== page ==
Google’s platform plans are less clearly defined. To begin with it was happy for Android phones and tablets all to be made by others, but in 2011 it decided to splash out $12.5 billion on Motorola Mobility, a handset-maker among other things. Google already markets its Google Nexus tablets, which are made by Asus and Samsung. And it has recently begun selling cheap notebooks using not Android but another of its operating systems, Chrome. Most analysts expect Google to churn out relatively cheap devices in the hope that buyers will use them to access its search and other services, thus seeing the ads on them.
And then there is the empire over the water. Microsoft, which in America is now number two in search after Google, has a willing (and desperate) vassal in Nokia, a phonemaker, and a new mobile operating system. Built into its recently launched Surface tablet, this gives it a shiny new platform of its own. Like the Targaryen family, which used to rule Westeros and now plots in exile to regain the crown, the company is desperate to regain its former glory.
Facebook has so far stayed neutral in this. But it is not a bystander in the competition to create the best possible digital shopping experience for consumers—another battle for which those platforms are being built. To win this one means taking turf from Amazon. Facebook Gifts is a new service in America which mines what the company knows about its users, their tastes and their friendships to encourage them to buy and send each other gifts at appropriate times, such as birthdays. To get it off the ground Facebook bought a gift-giving outfit called Karma and forged partnerships with over 100 companies, including Starbucks and Lindt, a chocolatier.
Google is experimenting with a service that would let folk find goods online, order them and have them delivered within a day for a modest fee. This seems similar to Amazon’s hugely successful “Prime” service, which costs $79 a year to join in America. Rather than try to replicate the e-commerce giant’s extensive network of warehouses, Google is looking for partnerships with shipping companies and retailers instead. But if it is serious about taking on Amazon, it may ultimately have to buy a logistics firm. At $69 billion UPS has a market value less than a third of Google’s; it is valued at less than twice the search giant’s cash pile.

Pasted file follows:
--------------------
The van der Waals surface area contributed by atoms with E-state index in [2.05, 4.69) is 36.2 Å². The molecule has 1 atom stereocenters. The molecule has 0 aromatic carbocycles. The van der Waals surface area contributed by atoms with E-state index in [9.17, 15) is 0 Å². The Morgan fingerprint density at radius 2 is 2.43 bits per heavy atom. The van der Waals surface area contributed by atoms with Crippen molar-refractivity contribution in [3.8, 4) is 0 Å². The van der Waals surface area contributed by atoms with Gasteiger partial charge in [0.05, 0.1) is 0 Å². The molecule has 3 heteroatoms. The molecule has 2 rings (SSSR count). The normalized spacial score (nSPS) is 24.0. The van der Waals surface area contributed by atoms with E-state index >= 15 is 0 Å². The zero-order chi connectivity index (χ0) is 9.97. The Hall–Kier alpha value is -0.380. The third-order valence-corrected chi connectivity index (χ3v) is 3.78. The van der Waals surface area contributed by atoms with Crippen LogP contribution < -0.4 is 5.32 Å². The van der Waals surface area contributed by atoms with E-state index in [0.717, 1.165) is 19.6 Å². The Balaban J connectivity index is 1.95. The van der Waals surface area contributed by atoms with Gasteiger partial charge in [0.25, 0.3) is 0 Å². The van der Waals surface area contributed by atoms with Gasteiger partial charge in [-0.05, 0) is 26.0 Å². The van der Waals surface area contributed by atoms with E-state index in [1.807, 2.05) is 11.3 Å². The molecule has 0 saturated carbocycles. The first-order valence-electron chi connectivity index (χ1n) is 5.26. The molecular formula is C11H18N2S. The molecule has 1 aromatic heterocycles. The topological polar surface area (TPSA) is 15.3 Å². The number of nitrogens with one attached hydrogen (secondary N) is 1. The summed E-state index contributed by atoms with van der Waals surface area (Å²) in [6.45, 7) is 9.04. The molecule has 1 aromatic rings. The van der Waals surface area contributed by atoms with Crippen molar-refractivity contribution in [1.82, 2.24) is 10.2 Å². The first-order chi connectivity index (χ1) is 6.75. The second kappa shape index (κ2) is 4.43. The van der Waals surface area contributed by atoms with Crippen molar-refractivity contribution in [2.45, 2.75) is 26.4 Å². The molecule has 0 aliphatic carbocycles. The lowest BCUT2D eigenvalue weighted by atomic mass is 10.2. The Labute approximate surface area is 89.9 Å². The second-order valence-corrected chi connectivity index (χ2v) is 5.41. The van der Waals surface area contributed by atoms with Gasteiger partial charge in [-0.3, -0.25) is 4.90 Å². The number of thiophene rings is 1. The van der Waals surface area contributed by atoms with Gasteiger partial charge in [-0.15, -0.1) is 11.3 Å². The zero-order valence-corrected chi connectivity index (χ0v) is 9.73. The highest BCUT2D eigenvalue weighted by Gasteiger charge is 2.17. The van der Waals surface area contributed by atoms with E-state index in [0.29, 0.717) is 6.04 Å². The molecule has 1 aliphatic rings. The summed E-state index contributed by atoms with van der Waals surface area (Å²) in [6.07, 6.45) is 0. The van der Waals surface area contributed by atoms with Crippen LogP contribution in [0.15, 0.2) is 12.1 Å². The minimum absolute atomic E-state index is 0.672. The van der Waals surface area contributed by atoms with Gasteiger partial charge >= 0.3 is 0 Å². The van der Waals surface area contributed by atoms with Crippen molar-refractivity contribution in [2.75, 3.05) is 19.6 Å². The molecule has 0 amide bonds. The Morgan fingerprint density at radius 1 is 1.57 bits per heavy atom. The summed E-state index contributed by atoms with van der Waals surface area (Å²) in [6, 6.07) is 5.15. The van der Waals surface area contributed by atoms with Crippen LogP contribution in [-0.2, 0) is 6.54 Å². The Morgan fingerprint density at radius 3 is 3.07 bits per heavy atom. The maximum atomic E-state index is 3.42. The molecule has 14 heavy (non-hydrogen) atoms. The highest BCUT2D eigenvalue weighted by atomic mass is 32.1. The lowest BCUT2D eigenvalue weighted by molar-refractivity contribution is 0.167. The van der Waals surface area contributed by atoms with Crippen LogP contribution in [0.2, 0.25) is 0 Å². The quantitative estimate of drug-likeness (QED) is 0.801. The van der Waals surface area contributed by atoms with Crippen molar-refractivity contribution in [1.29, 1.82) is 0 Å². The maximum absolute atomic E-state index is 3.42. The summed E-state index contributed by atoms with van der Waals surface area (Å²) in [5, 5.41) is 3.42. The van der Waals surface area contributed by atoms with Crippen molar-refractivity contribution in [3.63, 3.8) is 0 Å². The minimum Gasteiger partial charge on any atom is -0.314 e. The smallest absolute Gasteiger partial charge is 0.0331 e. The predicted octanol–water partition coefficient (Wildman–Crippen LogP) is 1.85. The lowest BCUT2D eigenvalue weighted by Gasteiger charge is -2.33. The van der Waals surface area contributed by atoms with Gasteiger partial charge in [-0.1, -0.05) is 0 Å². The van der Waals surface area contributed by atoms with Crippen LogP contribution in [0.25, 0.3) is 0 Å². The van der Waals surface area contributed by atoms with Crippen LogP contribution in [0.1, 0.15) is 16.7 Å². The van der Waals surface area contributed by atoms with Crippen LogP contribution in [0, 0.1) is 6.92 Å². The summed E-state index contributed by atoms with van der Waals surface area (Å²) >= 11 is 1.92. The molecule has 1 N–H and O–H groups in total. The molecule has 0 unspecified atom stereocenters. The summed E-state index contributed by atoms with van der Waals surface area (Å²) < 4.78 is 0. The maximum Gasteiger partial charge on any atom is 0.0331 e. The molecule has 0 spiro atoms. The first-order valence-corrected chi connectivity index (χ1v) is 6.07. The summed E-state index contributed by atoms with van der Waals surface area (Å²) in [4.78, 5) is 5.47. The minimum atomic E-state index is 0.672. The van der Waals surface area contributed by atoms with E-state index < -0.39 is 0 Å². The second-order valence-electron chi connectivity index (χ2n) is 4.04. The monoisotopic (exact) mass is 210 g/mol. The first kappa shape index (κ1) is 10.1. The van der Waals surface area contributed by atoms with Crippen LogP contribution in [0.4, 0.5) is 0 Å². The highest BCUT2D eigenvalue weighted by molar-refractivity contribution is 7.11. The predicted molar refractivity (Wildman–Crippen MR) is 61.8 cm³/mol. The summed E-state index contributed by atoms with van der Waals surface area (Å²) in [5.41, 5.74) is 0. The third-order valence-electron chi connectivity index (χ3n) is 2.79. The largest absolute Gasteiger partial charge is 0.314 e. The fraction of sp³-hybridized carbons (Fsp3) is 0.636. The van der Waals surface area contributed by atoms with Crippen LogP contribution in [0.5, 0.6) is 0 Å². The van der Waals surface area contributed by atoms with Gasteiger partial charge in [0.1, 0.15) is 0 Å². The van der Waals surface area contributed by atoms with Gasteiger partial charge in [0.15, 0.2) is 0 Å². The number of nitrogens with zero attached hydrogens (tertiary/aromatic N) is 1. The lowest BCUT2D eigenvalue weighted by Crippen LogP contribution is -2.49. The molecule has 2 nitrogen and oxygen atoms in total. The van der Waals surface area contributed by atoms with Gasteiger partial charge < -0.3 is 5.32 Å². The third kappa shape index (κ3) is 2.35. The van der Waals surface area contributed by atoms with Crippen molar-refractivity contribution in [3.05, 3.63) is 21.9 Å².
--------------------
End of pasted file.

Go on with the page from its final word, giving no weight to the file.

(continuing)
Platforms are the weapons with which the warring factions seek to rule their own lands and conquer new ones. Patents are the weapons with which they try straightforwardly to hurt their rivals. Although some lawsuits have been launched by “trolls” who accumulate patents without actually making stuff, a number have been launched by one giant, or a company acting as its catspaw, against one of the others. Apple has been lobbing lawsuits around in the smartphone arena as if armed with a trebuchet. Google snapped up Motorola Mobility in large part to get its hands on the firm’s thousands of patents issued and pending, thus bulking up its own defences and accumulating ammunition to fling at the fortresses of the competition.
With the battlefields seeming to multiply every quarter—mobile wallets, cloud computing and who knows what else—picking out the strategic shifts over the tactical setbacks is hard. Today’s apparent failures may contain the seeds of future victories. Google+, Google’s latest attempt to lay siege to Facebook, has its flaws. Apple was woefully under-prepared for its assault on Google Maps. But if Google wants to progress in the social arena, and Apple in location-based services, they have to make bold bets, and in both cases they have at least gained some sort of beachhead. The challenge the firms face is to move beyond the initial disappointment cannily enough to turn the openings into successes.
No one looks likely to win quickly. “There will be a lot of trench warfare,” predicts Roelof Botha of Sequoia Capital, a venture investor. And that looks likely to be great news for consumers, who will be able to choose from an ever wider range of innovative and cheap (or free) technologies. Of course, as competition increases, firms might be tempted to lock down their heartlands more tightly—or to use foul means to attack those of others. This is bringing regulators out of their lairs. “You’re starting to see an empire-strikes-back moment amongst antitrust authorities,” says Adam Thierer, a researcher at George Mason University.
Watchdogs in Europe and America have been looking into accusations that Apple has colluded with some publishers to break Amazon’s grip on e-books. And they have been scrutinising Google too. Some companies, including ones with links to Microsoft, have accused the search firm of unfairly promoting its own services, such as Google+, in search results. They also claim that it uses content from competitors without permission, and that it has struck anti-competitive deals in search advertising. The firm is under fire for allegedly using smartphone patents to stifle competition. Google’s legions of lawyers have been battling these charges.
Their lordships Page, Cook, Zuckerberg and Bezos thus need to map a course for their respective firms through dangerous legal and regulatory territory. At the same time they have to avoid being distracted from fighting their rivals; the mad emperors of Microsoft lost a lot of ground by taking on the inhuman might of the Department of Justice. And the shareholders, hungry for returns in a moribund global economy, need to be kept happy.
A king who pulled all this off might claim the throne by right; but his chances of being more than first among equals, or of a lengthy reign, would be slim. As in Westeros, these battles and plots promise many more sequels and series.